Dr. Anthony G. PayneMy good friend Jim Haverlock recently asked, “How do you kill 12 million people?” He was,  of course,  referring to the Shoah or Holocaust. He wasn’t asking about the nuts & bolts of pulling off mass executions but, rather, how did so many ordinary and even extraordinary men and women willingly take part in Hitler’s Endlösung (Final Solution). This is a question that has intrigued and haunted me since early boyhood actually. In fact, as part of my quest for answers I read all of Nazi propaganda minister Dr. Paul Joseph Goebbels diaries as a young man plus vol. 1 of “Mein Kampf” (Vol. 2 was unknown when I was a youngster), watched archival film of the Nuremberg & Doctor’s trials, and read just about every substantive book on Hitler, the Nazis and fascism that existed at the time (And everything worth reading on the subject since as well). As anyone reading this who ever took a course in World History knows, both Hitler and Goebbels stressed the use of propaganda and the “big lie” as integral to the creating and sustainment of the Greater Germania they envisioned. And both were extraordinary in their zeal and abilities to forge a monolithic state predicated on a shared national myth, and induce the German people to embrace it via lies, artful use of imagery and symbols, fear, rewards and appeals to entrenched biases that went back not just decades but centuries (Particularly in the case of antisemitism which sadly had its roots in early Christian teachings especially the Hellenized spin on Jesus and his message crafted & promulgated by Saul of Tarsus aka St. Paul. Learn more by reading Paul and Jesus: How the Apostle Transformed Christianity  by scholar & historian Dr. James D. Tabor).

One place to turn for insight is historian Dr. Daniel Goldhagen’s books plus those of psychologist Dr. Philip Zimbardo. They do a smashing good job of laying out the historic, sociological, psychological and economic forces, currents and mechanisms that set the stage for the rise of the Nazis and then sustained them once they were in power.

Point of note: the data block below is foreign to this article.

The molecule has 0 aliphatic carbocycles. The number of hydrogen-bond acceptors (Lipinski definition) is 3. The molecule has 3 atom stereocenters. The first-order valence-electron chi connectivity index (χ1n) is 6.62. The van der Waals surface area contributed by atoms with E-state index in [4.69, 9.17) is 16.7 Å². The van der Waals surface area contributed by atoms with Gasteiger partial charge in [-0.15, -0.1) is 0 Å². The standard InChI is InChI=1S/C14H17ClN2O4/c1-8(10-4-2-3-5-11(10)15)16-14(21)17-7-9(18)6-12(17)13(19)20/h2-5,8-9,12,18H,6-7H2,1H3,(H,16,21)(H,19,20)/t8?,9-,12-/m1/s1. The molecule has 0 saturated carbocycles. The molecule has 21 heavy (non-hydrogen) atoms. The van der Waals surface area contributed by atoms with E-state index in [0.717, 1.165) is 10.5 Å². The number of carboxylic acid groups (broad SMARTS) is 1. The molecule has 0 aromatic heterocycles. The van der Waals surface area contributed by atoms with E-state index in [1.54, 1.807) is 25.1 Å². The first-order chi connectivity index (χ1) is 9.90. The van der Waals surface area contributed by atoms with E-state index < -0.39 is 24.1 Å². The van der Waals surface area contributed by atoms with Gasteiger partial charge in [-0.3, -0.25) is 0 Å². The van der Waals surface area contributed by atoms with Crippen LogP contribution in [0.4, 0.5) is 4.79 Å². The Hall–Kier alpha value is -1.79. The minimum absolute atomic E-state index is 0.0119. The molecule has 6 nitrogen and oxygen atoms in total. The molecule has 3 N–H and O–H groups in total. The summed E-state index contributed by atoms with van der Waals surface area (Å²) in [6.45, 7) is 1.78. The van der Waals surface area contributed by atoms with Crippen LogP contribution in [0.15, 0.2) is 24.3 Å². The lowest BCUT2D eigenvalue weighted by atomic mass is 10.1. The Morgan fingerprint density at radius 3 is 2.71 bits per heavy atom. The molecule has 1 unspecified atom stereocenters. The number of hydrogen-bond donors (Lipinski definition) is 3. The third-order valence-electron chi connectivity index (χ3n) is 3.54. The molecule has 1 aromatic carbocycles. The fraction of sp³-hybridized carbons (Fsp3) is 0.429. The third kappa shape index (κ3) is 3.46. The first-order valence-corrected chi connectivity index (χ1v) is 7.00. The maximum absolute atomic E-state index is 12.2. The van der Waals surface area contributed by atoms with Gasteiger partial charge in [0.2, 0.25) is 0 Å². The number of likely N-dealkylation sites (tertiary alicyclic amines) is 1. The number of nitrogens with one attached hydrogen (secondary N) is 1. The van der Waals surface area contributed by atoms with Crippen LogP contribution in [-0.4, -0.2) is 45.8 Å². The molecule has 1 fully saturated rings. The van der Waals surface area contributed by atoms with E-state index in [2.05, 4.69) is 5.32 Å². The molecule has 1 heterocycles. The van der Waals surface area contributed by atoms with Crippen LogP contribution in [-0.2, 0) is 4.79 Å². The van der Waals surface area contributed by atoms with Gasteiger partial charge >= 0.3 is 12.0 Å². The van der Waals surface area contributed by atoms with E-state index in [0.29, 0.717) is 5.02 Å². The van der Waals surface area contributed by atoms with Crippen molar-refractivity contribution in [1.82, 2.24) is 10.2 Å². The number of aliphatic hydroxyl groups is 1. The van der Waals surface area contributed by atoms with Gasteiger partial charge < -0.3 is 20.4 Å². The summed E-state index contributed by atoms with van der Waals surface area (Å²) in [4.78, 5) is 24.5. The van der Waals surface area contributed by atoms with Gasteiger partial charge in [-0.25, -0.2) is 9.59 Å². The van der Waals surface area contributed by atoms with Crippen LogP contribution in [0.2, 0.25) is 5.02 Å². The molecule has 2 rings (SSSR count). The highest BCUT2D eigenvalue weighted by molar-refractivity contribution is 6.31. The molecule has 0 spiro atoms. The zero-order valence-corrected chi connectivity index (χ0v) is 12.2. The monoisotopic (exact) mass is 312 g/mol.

But, even after you’ve read and mastered these works and others like them you likely find yourself still perplexed by the fact so many people down through the millennia and especially during the heyday of fascism could ignore and in many instances take an active hand in wanton cruelty. After nearly a lifetime of studying human cruelty and complicity in cruelty and evil I know there is no simple answer to “why”. Certainly lack of empathy or reduced or impaired empathy for targets/scapegoats is vital to evil and, yes, lies play a powerful role as well, but there is so much more that works to foster wickedness than lies and people’s failure to detect them or act on them or neglect to search them out and deal with them. However, with this said it certain behooves Americans to be vigilant and to call out wrongs and evil as soon as they come to light.

Things are complicated by the fact that evil and good rely on similar mechanisms and tools to govern (God, too, relies on these – see my op-ed piece on this subject titled “Hitler & HaShem at http://www.healingcare4u.org/hitler-hashem.pdf). Heaven knows our government has used lies of varying magnitude to govern across the years of our country’s existence. Probably Nixon and his “Imperial Presidency” took this to a whole new level and set certain wickedness in motion that has grown in scope to this day. In theory, yes, a super crisis or series of crises could lead to martial law and suspensions of Constitutional guarantees. During the Civil War (or as it is better known where I came from, “The War for Southern Independence”) Abraham Lincoln threw many folks who questioned his administration and policies into jail and kept them there, thanks to his having suspended the writ of habeas corpus. However, people rebelled, the press raised hell and the Supreme Court ultimately undid some of the more egregious acts of hegemony. I think any move to contain social disorder by imposition of a police or ultra-authoritarian state would, at the very least, result in the formation of tens of thousands of militias and resistance groups across the land that would make keeping the lid on the pot problematic if not impossible.